A Q&A with CVT's Interpreter Project Group | The Center for Victims of Torture

A Q&A with CVT's Interpreter Project Group

Thursday, June 7, 2018

In recent months, two blogs covered the work of CVT interpreters. Part 1 explains the general role of the interpreter, while Part 2 explores an innovative research project conducted with interpreters as part of CVT’s Healing Hearts study.

Here, in Part 3, the Interpreter Project Group shares more about the experience of working as, or with, CVT interpreters. Alyce Eaton, CVT’s former research coordinator, interviews Leora Hudak, MSW, LICSW, psychotherapist with CVT’s Saint Paul Healing Center and Healing Hearts; as well as EhTa Zar, client services coordinator for Healing Hearts and a professional Karen interpreter.

Alyce: How do you see the role of the interpreter in clients’ healing processes at CVT?

EhTa: As an interpreter, you interpret everything that a provider is saying to a patient, and you can’t leave things out or miss things—that’s part of the role. It can be complicated sometimes, because you feel like you know what the provider’s trying to say, so you want to say it, but you have to hold on to it because you can’t read their mind.

Sometimes I wish the client was me instead, because then they, in my shoes, would understand the provider.

This way of talking in a triangle—it takes a long time! But we interpreters have to be there, otherwise there is no communication between the provider and the patient.

Leora: I think: as a clinician, what am I always keeping front and center? And that’s always the client’s healing. Interpreters, especially the ones I work really well with, keep the value of understanding at the core of what they are doing.

That’s the indispensable thing that interpreters do—precision is their expertise, but it’s also this willingness to say: the words that you are using are so important that I need to make sure that the provider knows what they are and that, vice versa, you know exactly what the provider is saying.

Alyce: EhTa, as an interpreter, how do you approach Karen idioms of distress, especially heart-related expressions?

EhTa: I remember a time I was interpreting and the client said that her heart was like a water drop, or a heart that was hanging. I was trying to explain it and it was difficult. How does that look? How does that feel? Are you trying to say that it is hanging, and there’s a little string that is going to almost break and if it breaks, your heart will drop and will keep dropping and it will never hit the ground? Or what is it like?

For me, I try to not think about it too much because I am in the moment, interpreting, but later I was thinking: how does that feel? That heart is going to drop anytime!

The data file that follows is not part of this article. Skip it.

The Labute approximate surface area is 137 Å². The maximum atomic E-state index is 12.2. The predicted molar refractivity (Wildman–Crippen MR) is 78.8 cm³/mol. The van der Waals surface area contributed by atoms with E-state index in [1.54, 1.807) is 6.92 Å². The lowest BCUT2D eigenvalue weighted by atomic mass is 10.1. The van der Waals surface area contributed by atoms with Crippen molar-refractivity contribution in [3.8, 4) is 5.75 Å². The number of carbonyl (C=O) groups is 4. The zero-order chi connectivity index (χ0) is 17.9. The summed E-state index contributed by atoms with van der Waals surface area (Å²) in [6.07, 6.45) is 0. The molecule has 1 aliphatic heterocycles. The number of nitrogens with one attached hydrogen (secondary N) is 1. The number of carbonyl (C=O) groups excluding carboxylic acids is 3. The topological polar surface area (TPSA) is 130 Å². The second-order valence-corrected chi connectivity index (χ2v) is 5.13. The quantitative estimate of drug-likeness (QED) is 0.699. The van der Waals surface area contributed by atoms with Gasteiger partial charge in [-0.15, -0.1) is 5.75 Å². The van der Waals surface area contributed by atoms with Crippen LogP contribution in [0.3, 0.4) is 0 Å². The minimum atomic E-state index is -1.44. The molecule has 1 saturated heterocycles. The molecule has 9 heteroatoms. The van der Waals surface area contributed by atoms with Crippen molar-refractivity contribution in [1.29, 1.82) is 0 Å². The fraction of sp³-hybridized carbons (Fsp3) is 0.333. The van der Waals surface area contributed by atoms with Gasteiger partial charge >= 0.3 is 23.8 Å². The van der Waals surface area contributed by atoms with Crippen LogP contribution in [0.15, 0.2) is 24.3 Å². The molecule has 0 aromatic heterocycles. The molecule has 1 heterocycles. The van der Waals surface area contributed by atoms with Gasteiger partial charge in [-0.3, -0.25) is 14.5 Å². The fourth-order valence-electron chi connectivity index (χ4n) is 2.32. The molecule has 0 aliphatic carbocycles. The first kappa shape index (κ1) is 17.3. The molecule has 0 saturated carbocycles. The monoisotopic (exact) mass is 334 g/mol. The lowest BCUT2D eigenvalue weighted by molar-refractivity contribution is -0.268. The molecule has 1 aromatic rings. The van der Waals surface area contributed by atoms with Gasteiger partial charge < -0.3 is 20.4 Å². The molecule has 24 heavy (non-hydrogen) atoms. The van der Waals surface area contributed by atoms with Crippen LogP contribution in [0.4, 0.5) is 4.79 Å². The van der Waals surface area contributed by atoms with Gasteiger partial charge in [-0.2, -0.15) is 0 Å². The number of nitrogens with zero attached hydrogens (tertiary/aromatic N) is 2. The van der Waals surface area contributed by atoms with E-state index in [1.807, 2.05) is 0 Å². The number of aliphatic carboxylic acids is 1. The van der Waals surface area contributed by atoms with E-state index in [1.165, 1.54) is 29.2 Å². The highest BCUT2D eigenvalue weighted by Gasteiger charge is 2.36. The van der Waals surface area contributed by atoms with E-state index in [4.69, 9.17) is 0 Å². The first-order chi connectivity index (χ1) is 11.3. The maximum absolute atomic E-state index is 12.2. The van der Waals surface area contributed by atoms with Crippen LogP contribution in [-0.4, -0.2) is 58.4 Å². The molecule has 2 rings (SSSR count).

It’s pretty difficult to interpret heart idioms: this is how the client feels and it is physical, and emotional, and you can’t tell them that that’s not a feeling, you know? Because they feel it. And I don’t feel it, but describing it is like feeling what you’re trying to describe. As an interpreter, I’m trying to send the best message I can to make sure that the clinician understands that message of that heart dropping.

Alyce: Leora, how do you approach these idioms as a therapist?

Leora: My opinion on this is just one, but with these types of things I want to hear it in the client’s words, exactly as they were said, with a couple of understandings around that. If I can see the interpreter struggling in the moment, I’m not going to leave the interpreter alone in that. I might start to ask some questions and engage the interpreter a little bit more to make sure that there’s understanding.

I think this is a place where follow-up is really important, to be able to check in with the interpreter after the appointment and say, “Hey, our client said this and I just wanted to see if I was really getting it. Was there something else after you interpreted it that you were thinking about or that you wanted to say?”

I think as a clinician, the responsibility that falls on me is to understand why and how this is so significant in this person’s life. So I have my set list of questions that I’ll go to right away, such as: “So when that happens, are there any other feelings in your body, any other emotions that you’re feeling?” and “What bad things happen when you feel that way? What are you afraid will happen?” And so those help you understand the fuller picture of what this thing is, outside of the metaphor itself; that falls on me as the clinician, not on the interpreter.

This is an area where I think the work we’ve been doing on this research project led to changes for me. I think now that I’ve started being more curious with interpreters and asking about the heart idioms of distress, most interpreters now know that I’m interested and when they hear it, they’ll explain it directly.

Now there’s this mutual understanding, so the interpreters don’t have to do a lot of this wondering like, “Is the provider going to care? Does she want to just hear ‘depressed’ or does she want to hear this whole long metaphor-analogy about how the heart is hanging on a string?”

And the answer is: the client’s words are what I want to hear.

Photo by Dreamstime.


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